(i) that the disputed domain name registered by the Respondent is identical or confusingly similar to a trademark or a service in which the Complainant has rights; and
(ii) that the Respondent has no rights or legitimate interests in respect of the disputed domain name; and
(iii) that the disputed domain name has been registered and is being used in bad faith.
A. Identical or Confusingly Similar
The Complainant has provided evidence of ownership of trademark registrations for SWAROVSKI in many countries, including the Chinese trademark No. 384001, registered on July 30, 1987, in class 14; the United States trademark No. 386449, registered on October 19, 2010, in class 16; and the Community trademark No. 000120576, registered on October 15, 1998, in classes 3, 9, 11, 14, 16, 18, 21, 25 and 26.
The threshold test for confusing similarity under paragraph 4(a)(i) of the Policy involves a comparison between the trademark and the disputed domain name to determine the likelihood of confusion by Internet users. The trademark at issue generally needs to be recognizable as such within the disputed domain name, and the addition of common, dictionary, descriptive or negative terms are typically not regarded as sufficient to prevent threshold confusion by Internet users. See paragraph 1.2 of WIPO Overview of WIPO Panel Views on Selected UDRP Questions, Second Edition (“WIPO Overview 2.0”).
In the case at hand, the Panel finds that the addition of the hyphen and of the generic term “outlets” to the trademark SWAROVSKI in the disputed domain name is not sufficient to prevent the finding of confusing similarity.
See also, among the numerous decisions stating that the addition of generic or descriptive terms to a trademark is not a distinguishing feature, Barry D. Sears, Ph.D. v. YY / Yi Yanlin, WIPO Case No. D2007-0286 (“diet” added to the ZONE mark); Fry’s Electronics, Inc. v. Whois ID Theft Protection, WIPO Case No. D2006-1435 (“electronic” added to the FRY mark); Wal-Mart Stores, Inc. v. Henry Chan, WIPO Case No. D2004-0056 (“chase”, “girlsof”, “jobsat”, “sams”, “application”, “blackfriday”, “blitz”, “books”, “career(s)”, “check”, “flw”, “foundation”, “games”, “mart”, “photostudio”, “pictures”, “portrait”, “portraitstudio(s)”, “registry”, “retaillink” and “wire” added to the WALMART mark); PepsiCo, Inc. v. Henry Chan, WIPO Case No. D2004-0033 (“chart”, “miusic”, “earena”, “sweep”, “nfl” and “coliseum” added to the PEPSI mark); International Organization for Standardization ISO v. Quality Practitioners Institute and Website Pros, Inc. and Quality, WIPO Case No. D2005-1028 (“net” and “training” added to the ISO mark); Banca Intesa S.p.A v. Roshan Wickramaratna, WIPO Case No. D2006-0215 (“online” added to BANCAINTESA mark); Groupe Auchan v. Jakub Kamma, WIPO Case No. D2007-0565 (addition of the term “software” to the trademark AUCHAN).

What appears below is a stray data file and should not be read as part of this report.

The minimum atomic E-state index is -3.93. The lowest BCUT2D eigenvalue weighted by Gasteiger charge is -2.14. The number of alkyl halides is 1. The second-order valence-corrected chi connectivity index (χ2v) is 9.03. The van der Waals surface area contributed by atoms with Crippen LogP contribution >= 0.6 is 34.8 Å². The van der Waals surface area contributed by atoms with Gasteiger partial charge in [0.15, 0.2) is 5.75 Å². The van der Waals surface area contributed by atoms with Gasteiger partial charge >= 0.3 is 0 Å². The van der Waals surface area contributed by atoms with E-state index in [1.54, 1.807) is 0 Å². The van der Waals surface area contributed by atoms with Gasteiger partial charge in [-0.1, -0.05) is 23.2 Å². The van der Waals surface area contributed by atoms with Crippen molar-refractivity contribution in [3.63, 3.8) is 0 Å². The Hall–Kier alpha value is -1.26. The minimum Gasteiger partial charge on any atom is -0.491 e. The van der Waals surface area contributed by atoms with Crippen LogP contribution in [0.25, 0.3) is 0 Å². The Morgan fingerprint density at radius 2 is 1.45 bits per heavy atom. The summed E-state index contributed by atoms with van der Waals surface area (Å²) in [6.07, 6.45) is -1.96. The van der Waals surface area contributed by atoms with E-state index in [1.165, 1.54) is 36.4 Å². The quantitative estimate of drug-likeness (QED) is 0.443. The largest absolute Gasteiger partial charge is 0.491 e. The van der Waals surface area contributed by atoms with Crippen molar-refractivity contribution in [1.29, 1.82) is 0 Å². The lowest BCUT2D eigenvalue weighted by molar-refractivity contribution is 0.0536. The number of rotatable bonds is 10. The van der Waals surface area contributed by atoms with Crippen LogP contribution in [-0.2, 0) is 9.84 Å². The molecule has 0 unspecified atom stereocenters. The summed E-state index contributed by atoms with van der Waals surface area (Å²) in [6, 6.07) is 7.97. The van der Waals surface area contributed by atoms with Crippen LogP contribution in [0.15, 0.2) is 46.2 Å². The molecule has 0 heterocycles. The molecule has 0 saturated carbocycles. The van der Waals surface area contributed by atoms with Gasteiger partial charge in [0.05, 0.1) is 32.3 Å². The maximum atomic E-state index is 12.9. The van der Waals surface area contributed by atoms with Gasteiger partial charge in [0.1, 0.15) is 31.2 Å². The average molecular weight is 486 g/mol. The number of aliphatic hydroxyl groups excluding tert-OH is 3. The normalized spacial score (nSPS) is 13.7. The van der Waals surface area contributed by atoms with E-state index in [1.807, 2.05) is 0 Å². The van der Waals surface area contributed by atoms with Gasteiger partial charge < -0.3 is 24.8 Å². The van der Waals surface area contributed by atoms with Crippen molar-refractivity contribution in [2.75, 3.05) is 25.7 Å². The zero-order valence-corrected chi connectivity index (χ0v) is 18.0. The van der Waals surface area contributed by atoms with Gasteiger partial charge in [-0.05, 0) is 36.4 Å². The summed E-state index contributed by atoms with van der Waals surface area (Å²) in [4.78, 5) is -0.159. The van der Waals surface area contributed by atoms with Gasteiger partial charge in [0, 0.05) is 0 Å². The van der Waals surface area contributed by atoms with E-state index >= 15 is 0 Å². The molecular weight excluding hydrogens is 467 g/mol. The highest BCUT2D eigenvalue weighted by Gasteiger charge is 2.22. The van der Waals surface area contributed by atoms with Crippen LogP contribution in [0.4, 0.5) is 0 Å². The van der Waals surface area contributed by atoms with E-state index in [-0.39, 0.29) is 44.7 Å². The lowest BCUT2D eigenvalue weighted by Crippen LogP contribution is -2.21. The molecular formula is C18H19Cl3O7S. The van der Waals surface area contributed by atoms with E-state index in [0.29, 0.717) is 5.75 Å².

Indeed, the inclusion of the term “outlets” is particularly apt to mislead Internet users into believing that the web site published at the disputed domain name is an online shop operated by Complainant for selling SWAROVSKI-branded products. See, amongst others, Swarovski Aktiengesellschaft v. Yuenan, WIPO Case No. D2012-1477.
In view of the above, the Panel finds that the Complainant has proven that the disputed domain name is confusingly similar to the trademark in which the Complainant has rights in accordance with paragraph 4(a)(i) of the Policy.
B. Rights or Legitimate Interests
The Complainant must show that the Respondent has no rights or legitimate interests in respect of the disputed domain name. The Respondent may establish a right or legitimate interest in the disputed domain name by demonstrating in accordance with paragraph 4(c) of the Policy any of the following:
“(i) before any notice to you of the dispute, your use of, or demonstrable preparations to use, the domain name or a name corresponding to the domain name in connection with a bona fide offering of goods or services; or
(ii) you (as an individual, business, or other organization) have been commonly known by the domain name, even if you have acquired no trademark or service mark rights; or